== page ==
When the Cincinnati Bengals announced a two-year contract extension for head coach Marvin Lewis on Jan. 2, the sentiment from most of those outside of Paul Brown Stadium was “more of the same” and “nothing’s every going to change.”
But with the players reporting for the first day of voluntary offseason workouts Monday, the feeling inside the locker room was much different.
With seven new assistants joining Lewis’ staff and revamped schemes on defense under new coordinator Teryl Austin and on offense with the interim tagged stripped from coordinator Bill Lazor, most of the talk centered on how fresh and new everything seemed.
“Any time you’ve got this many new coaches, it’s going to be different,” wide receiver A.J. Green said.
“I feel like a rookie again,” cornerback Dre Kirkpatrick added.
“I think that’s one of the big things that we’re trying to do here, start from scratch, make things feel new,” quarterback Andy Dalton said. “Things feel new, and I think that’s a good thing. What we’ve done up to this point in the last couple of years wasn’t good enough, and so we’ve got to do things a different way.”
Lazor will be Dalton’s fourth offensive coordinator after Jay Gruden, Hue Jackson and Ken Zampese, but he said the Bengals have basically been running the Gruden system since 2011 with a few tweaks and wrinkles installed by his successors.
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“This is a complete change,” Dalton said. “What we were doing before was basically Jay (Gruden’s) offense with the adaptation of Hue (Jackson), he put his stuff on it, then (Ken Zampese) took over and he did his thing. Now we’re starting from Square 1. This is all new.”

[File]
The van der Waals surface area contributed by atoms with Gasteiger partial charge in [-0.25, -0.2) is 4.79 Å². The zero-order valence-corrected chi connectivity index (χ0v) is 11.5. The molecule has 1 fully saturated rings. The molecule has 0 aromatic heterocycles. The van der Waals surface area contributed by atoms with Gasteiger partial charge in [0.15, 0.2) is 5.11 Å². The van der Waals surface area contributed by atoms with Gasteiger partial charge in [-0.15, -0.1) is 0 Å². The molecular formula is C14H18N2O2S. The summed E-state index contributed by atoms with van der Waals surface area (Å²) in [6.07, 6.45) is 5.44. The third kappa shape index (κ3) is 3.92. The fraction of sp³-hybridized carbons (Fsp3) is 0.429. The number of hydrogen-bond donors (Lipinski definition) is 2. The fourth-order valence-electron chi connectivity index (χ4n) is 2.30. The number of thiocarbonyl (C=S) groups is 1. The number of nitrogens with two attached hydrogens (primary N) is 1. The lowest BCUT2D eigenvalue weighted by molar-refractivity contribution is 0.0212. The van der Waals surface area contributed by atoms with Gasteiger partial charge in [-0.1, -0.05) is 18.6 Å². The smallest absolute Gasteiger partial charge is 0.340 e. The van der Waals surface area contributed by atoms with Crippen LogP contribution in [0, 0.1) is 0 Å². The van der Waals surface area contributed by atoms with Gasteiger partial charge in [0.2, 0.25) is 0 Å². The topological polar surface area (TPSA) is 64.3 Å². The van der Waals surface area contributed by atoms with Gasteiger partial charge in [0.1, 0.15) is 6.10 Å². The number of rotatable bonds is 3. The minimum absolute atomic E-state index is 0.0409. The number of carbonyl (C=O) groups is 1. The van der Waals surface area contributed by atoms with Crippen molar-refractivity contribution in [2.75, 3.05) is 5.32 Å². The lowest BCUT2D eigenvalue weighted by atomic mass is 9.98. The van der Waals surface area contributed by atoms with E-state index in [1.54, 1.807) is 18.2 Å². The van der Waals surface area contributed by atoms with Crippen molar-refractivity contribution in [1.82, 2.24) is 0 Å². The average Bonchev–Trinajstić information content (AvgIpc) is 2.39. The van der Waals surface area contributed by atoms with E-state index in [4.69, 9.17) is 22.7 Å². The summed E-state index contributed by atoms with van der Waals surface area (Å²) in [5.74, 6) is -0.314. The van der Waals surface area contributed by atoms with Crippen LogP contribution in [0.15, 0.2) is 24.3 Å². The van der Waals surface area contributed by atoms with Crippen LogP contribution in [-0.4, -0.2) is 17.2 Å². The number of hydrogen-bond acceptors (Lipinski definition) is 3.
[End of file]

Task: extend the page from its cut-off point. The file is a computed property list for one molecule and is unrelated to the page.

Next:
By taking over after Week 2 when the Bengals fired Zampese, Lazor was limited in how much he could change on the fly. Now he’s had an entire offseason and craft a new offense, and he has new position coaches in Frank Pollock (offensive line), Bob Bicknell (wide receivers) and Alex Van Pelt (quarterbacks) to help steer the change.
“Everything’s different,” Dalton said. “Nothing’s really similar to what we were doing. You see that from the start. We haven’t done much yet, but the things that we do have and the thing that we have done, it’s all new.”
Perhaps no player is as willing to embrace change as tight end Tyler Eifert, whose career has been defined by a serious of injuries that limited him to playing just 39 of a possible 90 games since the Bengals drafted him in the first round in 2013.
Limited to just two games in 2017 before heading into free agency, Eifert signed a one-year contract to return to the Bengals.
“I’m excited to be back,” he said. “With the injuries and everything, I didn’t really know what was going to happen. But this is where I wanted to be and where I want to be playing.
“I’m obviously in a unique situation with the amount of games I’ve missed,” he added. “I’m doing everything I can as far as maintenance goes and all that stuff so I can stay on the field. I don’t’ feel like I have anything to prove other that just prove that I can stay healthy, which is easier said than done.”
The Bengals defensive scheme is undergoing a complete overhaul as well with the addition of Austin.
“It’s not going to be as complicated as it was,” Kirkpatrick said. “It’s going to be a lot of second-nature things, things that kind of fit what’s really going on. So far he gets a “100” from me. The things he’s telling us, I’m definitely buying in.”
The offseason workout program continues into May when the players will get their first chance to put the changes in action on the field.
The three weeks of OTA practices begin May 22-24 and will be followed by the mandatory minicamp June 12-14.